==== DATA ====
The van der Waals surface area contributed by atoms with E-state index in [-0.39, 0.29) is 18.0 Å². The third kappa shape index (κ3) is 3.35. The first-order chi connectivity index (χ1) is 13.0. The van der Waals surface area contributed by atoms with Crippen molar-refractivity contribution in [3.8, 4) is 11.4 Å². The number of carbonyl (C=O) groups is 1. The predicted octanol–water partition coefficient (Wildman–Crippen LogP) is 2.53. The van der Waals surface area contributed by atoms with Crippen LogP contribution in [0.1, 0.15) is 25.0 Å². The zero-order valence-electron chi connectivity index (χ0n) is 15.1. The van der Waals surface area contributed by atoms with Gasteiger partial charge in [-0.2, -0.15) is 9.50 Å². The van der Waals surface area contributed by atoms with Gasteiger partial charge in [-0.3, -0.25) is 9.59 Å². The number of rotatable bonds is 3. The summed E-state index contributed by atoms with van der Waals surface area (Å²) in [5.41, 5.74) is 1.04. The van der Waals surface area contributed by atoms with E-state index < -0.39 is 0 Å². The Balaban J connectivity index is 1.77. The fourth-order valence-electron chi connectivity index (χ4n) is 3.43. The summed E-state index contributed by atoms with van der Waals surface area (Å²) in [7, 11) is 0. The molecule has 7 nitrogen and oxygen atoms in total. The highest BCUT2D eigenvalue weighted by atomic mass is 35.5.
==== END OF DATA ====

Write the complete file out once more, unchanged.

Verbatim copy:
The van der Waals surface area contributed by atoms with E-state index in [-0.39, 0.29) is 18.0 Å². The third kappa shape index (κ3) is 3.35. The first-order chi connectivity index (χ1) is 13.0. The van der Waals surface area contributed by atoms with Crippen molar-refractivity contribution in [3.8, 4) is 11.4 Å². The number of carbonyl (C=O) groups is 1. The predicted octanol–water partition coefficient (Wildman–Crippen LogP) is 2.53. The van der Waals surface area contributed by atoms with Crippen LogP contribution in [0.1, 0.15) is 25.0 Å². The zero-order valence-electron chi connectivity index (χ0n) is 15.1. The van der Waals surface area contributed by atoms with Gasteiger partial charge in [-0.2, -0.15) is 9.50 Å². The van der Waals surface area contributed by atoms with Gasteiger partial charge in [-0.3, -0.25) is 9.59 Å². The number of rotatable bonds is 3. The summed E-state index contributed by atoms with van der Waals surface area (Å²) in [5.41, 5.74) is 1.04. The van der Waals surface area contributed by atoms with E-state index < -0.39 is 0 Å². The Balaban J connectivity index is 1.77. The fourth-order valence-electron chi connectivity index (χ4n) is 3.43. The summed E-state index contributed by atoms with van der Waals surface area (Å²) in [7, 11) is 0. The molecule has 7 nitrogen and oxygen atoms in total. The highest BCUT2D eigenvalue weighted by atomic mass is 35.5.